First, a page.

Hepatitis B (HBV)

Hepatitis B is a viral infection that spreads through bodily fluids and damages the liver. The infant received three doses of the hepatitis B vaccine.

The first dose of HBV is usually given within 12 hours of birth. This is done to prevent their mothers from unknowingly infecting them with hepatitis B at birth. The final dose of HBV is given between 6-18 months.

Do you know how viral hepatitis is spread?

Influenza (flu)

Influenza, or seasonal flu, is a virus that causes respiratory infections. At 6 months old, your baby should have the first vaccination. Because this is their first flu shot, they usually get two doses at least 4 weeks apart. After that, it can be vaccinated annually during the flu season, which usually starts in October and runs through May.

Injection or nasal spray

Although the flu vaccine is available as an injection (injection) or as a nasal (nasal) spray, the nasal spray is only approved for children 2 years of age or older.

side effect

The most common vaccination side effects are tenderness, redness or swelling or low-grade fever (101 degrees or lower) at the injection site.

The following minor side effects may sometimes occur:

  • make a fuss
  • loss of appetite
  • chills
  • diarrhea or vomiting
  • sense of achievement

Serious side effects are rare

Serious side effects or allergic reactions from vaccinations are rare. Those that do happen usually start 20 minutes to 2 hours after vaccination. If you are concerned about rare side effects or allergic reactions, please consult your healthcare provider before your appointment.

What to do if your baby has side effects

If your baby experiences mild side effects or reactions, you can use the following techniques at home to help them:

  • Place a cool cloth at the injection site to reduce redness, tenderness, or swelling
  • Give them a room temperature sponge bath for low-grade fever
  • try feeding your baby more frequently to increase their fluids
  • Give Tylenol (acetaminophen) or Motrin/Advil (ibuprofen)

Medications to reduce fever and discomfort

Motrin/Advil and Tylenol are safe for children 6 months and older. Children should not receive aspirin unless directed by a healthcare provider.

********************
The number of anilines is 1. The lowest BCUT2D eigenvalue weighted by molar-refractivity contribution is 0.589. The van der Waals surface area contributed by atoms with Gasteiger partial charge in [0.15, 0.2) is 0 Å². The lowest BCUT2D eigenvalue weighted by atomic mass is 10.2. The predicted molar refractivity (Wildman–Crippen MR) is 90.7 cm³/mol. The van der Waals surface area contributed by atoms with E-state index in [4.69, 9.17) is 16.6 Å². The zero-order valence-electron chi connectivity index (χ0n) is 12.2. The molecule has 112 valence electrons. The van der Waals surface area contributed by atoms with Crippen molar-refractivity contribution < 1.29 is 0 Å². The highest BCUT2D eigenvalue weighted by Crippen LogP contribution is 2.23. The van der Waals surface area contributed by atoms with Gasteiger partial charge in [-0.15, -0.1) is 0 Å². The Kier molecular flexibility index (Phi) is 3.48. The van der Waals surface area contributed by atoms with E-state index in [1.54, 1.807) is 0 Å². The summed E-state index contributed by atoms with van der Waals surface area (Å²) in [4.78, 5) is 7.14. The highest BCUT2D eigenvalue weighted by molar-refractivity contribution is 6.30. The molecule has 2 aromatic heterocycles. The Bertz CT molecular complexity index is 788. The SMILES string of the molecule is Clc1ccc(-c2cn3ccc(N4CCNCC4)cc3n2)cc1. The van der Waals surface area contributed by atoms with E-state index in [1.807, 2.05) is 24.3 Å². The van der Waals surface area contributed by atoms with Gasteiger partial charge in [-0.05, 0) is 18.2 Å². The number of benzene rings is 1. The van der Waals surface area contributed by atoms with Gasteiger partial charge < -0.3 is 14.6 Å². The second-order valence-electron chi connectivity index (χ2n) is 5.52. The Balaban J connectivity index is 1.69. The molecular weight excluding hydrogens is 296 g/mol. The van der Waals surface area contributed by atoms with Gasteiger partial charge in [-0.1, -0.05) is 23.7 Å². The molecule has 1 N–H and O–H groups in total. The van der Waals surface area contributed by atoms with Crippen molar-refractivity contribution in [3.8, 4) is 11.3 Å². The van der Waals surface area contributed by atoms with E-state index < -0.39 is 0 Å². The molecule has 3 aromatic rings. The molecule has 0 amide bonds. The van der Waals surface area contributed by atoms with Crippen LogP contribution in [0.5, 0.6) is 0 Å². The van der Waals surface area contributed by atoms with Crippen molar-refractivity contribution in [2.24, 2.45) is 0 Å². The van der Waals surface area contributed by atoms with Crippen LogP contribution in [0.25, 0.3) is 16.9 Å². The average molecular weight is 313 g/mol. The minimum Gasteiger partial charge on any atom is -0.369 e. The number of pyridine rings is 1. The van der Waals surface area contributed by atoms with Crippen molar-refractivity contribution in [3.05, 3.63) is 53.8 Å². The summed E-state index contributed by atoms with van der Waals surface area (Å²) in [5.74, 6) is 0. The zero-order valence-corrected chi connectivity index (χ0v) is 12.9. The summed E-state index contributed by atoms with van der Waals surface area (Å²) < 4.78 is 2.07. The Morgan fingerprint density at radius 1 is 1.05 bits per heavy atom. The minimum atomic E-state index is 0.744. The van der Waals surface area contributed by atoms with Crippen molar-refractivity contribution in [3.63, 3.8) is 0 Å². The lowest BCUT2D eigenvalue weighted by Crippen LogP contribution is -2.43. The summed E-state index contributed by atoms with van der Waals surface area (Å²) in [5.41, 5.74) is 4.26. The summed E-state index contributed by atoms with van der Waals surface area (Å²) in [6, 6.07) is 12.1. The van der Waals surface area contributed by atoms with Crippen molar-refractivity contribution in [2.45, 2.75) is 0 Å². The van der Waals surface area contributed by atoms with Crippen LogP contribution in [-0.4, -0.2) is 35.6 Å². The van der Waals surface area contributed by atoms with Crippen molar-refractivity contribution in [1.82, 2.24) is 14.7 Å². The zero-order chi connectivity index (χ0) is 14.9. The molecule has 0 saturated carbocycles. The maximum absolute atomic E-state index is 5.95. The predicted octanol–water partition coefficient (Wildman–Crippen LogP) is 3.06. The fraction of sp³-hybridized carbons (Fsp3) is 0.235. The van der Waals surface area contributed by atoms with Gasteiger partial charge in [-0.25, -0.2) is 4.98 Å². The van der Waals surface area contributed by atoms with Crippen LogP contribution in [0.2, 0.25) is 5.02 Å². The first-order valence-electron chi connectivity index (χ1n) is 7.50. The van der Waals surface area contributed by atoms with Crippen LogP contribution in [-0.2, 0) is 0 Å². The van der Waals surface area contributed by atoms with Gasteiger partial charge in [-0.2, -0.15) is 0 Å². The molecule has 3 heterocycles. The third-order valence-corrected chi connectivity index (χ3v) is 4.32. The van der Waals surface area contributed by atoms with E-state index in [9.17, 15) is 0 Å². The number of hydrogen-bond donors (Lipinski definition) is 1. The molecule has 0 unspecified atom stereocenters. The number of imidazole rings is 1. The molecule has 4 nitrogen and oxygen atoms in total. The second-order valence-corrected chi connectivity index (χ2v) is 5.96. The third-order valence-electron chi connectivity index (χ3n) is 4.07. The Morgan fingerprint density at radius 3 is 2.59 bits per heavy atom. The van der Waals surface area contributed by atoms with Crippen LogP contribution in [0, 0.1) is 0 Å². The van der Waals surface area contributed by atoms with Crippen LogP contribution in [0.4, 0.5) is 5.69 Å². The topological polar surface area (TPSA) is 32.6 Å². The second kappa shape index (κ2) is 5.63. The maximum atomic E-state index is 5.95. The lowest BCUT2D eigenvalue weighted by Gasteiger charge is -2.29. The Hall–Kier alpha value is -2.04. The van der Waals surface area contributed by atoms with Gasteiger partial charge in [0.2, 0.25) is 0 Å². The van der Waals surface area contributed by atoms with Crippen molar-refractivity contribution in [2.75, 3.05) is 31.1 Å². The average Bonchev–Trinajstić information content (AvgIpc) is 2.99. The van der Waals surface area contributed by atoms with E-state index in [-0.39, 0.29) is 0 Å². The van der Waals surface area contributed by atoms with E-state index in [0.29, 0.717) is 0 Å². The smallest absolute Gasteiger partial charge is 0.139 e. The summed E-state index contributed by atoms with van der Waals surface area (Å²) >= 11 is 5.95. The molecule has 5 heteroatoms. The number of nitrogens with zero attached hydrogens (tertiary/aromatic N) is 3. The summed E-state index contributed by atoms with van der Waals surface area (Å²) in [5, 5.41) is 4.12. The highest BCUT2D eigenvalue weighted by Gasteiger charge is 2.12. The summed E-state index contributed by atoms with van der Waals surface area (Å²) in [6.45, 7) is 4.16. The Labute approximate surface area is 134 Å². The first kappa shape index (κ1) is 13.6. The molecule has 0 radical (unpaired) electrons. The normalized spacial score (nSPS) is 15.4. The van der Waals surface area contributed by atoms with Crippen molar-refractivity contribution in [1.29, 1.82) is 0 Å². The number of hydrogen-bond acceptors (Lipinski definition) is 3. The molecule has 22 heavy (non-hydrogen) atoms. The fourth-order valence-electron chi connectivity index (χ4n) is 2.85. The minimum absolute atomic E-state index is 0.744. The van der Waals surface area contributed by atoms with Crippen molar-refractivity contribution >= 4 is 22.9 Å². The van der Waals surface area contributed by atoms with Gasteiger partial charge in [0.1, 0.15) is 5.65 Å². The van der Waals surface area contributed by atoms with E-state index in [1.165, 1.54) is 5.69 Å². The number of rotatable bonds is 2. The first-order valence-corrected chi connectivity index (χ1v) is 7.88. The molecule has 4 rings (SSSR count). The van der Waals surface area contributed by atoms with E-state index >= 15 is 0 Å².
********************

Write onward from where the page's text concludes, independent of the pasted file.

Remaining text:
When to contact a pediatrician

Contact their healthcare provider if your baby has any of the following symptoms:

  • Temperature (fever) greater than 104 degrees
  • Fever lasting more than three days
  • Redness at the injection site greater than 1 inch or lasting more than 3 days
  • High-pitched cries lasting more than an hour
  • Crying for more than three hours
  • irritability for more than three days
  • severe vomiting or diarrhea

When to call 9-1-1

Call 9-1-1 right away if you think your baby has a life-threatening emergency or any of the following rare reactions:

  • Difficulty breathing
  • hard to swallow
  • drowsiness (not moving or very weak)
  • did not wake up
  • Seizures

Allergic reaction to infant vaccination


Getting vaccinated can help prevent serious illness. The Centers for Disease Control (CDC) and the American Academy of Pediatrics (AAP) recommend a schedule for children that includes seven vaccines covering nine diseases given at 6 months of age. Side effects or reactions are usually mild and can be treated at home.

VigorTip words

Parents often worry about comforting their babies during vaccinations. Smiling and using a soothing voice are one of the best ways to reassure your 6-month-old during a date. During and after their health check-up, it can be helpful to bring their favorite toy or blanket for distraction and comfort.

Infant Injection Schedule

Frequently Asked Questions

  • How can I make it easier for my baby to get vaccinated?

    Distraction is a great technique for babies of this age. You can try singing or using toys to get their attention. Smiling and speaking in a soothing, calming voice can also be helpful. This helps reassure your baby that all is well.

    understand more:

    Calm your child after vaccination

  • How will my baby feel after being vaccinated?

    The most common vaccination side effect is pain at the injection site. Your baby may also experience mild side effects such as hypothermia, irritability, decreased appetite or upset stomach. Serious side effects or reactions are rare.

    understand more:

    Vaccine Side Effects and Adverse Events